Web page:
Rob Olewinski Cmraseye Robert Jordan there were a few industries between Halsted and Ashland, ComEd used to get coal LONG ago as well. The track did continue east across Halsted almost to the River as well at one point.
Jeff Lewis Cool shot. You were looking north on Ashland at Cermak and Blue Island. That's St. Jude's steeple in the background. [Street View]
3D Satellite
This must have been the "Universal Carloading" building. The rest of the land south of "the compound" was a slip and port facilities.
1938 Aerial Photo from ILHAP

Zaky Joseph posted
On a frigid cold snowy morning in January of 2009, we see the Central Illinois Railway picking up their cars which they received in interchange from the BNSF at Western Ave, including scrap cars going to Cozzi metals and covered hoppers for Domino Sugar. An ex BRC sw 1200 #1206 (repainted into Chicago Burlington and Quincy colors) and similar to the BRC paint scheme plus another CIRY switcher prepare to depart to go switching out these industries on the former Burlington Lumber District.
Franklin Campbell The other unit must have just been transferred from the Illinois Northern side.
[I was surprised that the trains were that long as recently as 2009. I just took several photos of Cozzi Recycling when I checked out the new 25th Street Overpass. They must have moved. I wonder where they were in Chicago. I could not see any rail spur for their Bellwood, IL, facility.]



Waldolf Ursine posted
#ThrowbackThursday back to 2011 . 2 Central Illinois switches parked in there small fenced in yard at Cermak and Canalport parked in storage just after the line shut down. Note how the stacks are covered in plastic. Today the rails have been pulled up and the row is being converted to a trail.


Edward Flickr photos: coupling onto a 2007 freight train     two locomotives parked at headquarters  (source)

Update: a couple of com houments on a posting by Shad Steve Vargo indicate these rails were regularly used in 2005 but are now being torn up.
Ray Carl I was just west of damen last night, looked like the rails have had some use recently. East of Ashland is being torn up.
Matthew James Goss I find this funny that you asked about this, I was just wondering today what had happened to this line. When I started off as an EMT in 2005 I used to see these trains along Cermak. I enjoyed watching them switch from the Steak N' Eggr by the old Fisk power plant.

A Flickr Album of 28 photos (source, they have now [March, 2018] torn up the track along Cermak east of Loomis.)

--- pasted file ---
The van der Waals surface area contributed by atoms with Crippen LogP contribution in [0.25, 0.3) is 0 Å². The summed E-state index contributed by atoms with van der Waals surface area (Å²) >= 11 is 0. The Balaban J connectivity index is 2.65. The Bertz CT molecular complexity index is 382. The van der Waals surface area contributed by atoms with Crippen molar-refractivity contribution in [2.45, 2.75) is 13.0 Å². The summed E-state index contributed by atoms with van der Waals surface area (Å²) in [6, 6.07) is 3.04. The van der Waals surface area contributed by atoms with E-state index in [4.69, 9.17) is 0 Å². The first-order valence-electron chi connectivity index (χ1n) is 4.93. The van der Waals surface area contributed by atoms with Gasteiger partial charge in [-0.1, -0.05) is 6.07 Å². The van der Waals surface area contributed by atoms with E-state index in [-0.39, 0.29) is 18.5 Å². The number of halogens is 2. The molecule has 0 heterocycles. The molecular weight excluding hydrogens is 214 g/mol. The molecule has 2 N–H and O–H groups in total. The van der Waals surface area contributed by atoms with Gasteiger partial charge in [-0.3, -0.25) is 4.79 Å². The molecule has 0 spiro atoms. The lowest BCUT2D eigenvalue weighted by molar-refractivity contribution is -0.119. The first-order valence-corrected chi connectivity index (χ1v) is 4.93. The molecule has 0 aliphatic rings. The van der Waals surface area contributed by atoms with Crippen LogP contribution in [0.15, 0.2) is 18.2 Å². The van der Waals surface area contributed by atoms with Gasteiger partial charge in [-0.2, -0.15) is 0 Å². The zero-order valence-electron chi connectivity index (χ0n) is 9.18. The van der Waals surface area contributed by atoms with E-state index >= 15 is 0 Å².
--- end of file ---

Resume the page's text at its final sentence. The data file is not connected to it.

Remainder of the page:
Tower A-20: UP/C&NW vs. UP/C&NW

(Satellite)
Cruz Martinez posted
Where the C&M and the new line split, and further down the old CNW route near northbrook illinois... Taken with permission from a good metra employee.Glen Warmann Tower A20Stuart B. Slaymaker Site of Tower A-20, to us oldsters. Armstrong tower. Some of the longer levers required the tower man to leap on them, and ride them down, to lock. True story. Circa 1967.
I assume the C&M was the Chicago & Milwaukee. The "new line" would be the line that goes southwest across the northern suburbs, then south along the west side of O'Hare, then back east to Proviso Yard to take freight trains more directly to UP/C&NW's freight yard.

In the background, you can see the lattice truss bridge that takes the new line over the old line.

I put a red rectangle around the building that I believe was the tower based mainly on the shadow of a chimney and the proximity to the turnout and signals.

1938 Aerial Photo from ILHAP
Steven J. Brown posted
Six Milwaukee Road SD40-2's southbound at A20 - Techny Road in Northbrook, Illinois - September 1980.


Carl Venzke caught a Milwaukee commuter in March 1959 with a signal in the foreground and the tower in the background.

Metra posted a video of "Metra and Union Pacific crews replacing the final switch at Tower A2 in August 2016." What I find amazing is that UP used two rail-mounted cranes. Since they used their own cranes, I assume they used their own crews. When BNSF replaced crossover switches in Downers Grove, they hired multiple contractors. Cranemasters provided the crane service with three crawler cranes. (Their pre-assembled crossover was a lot longer than this one.)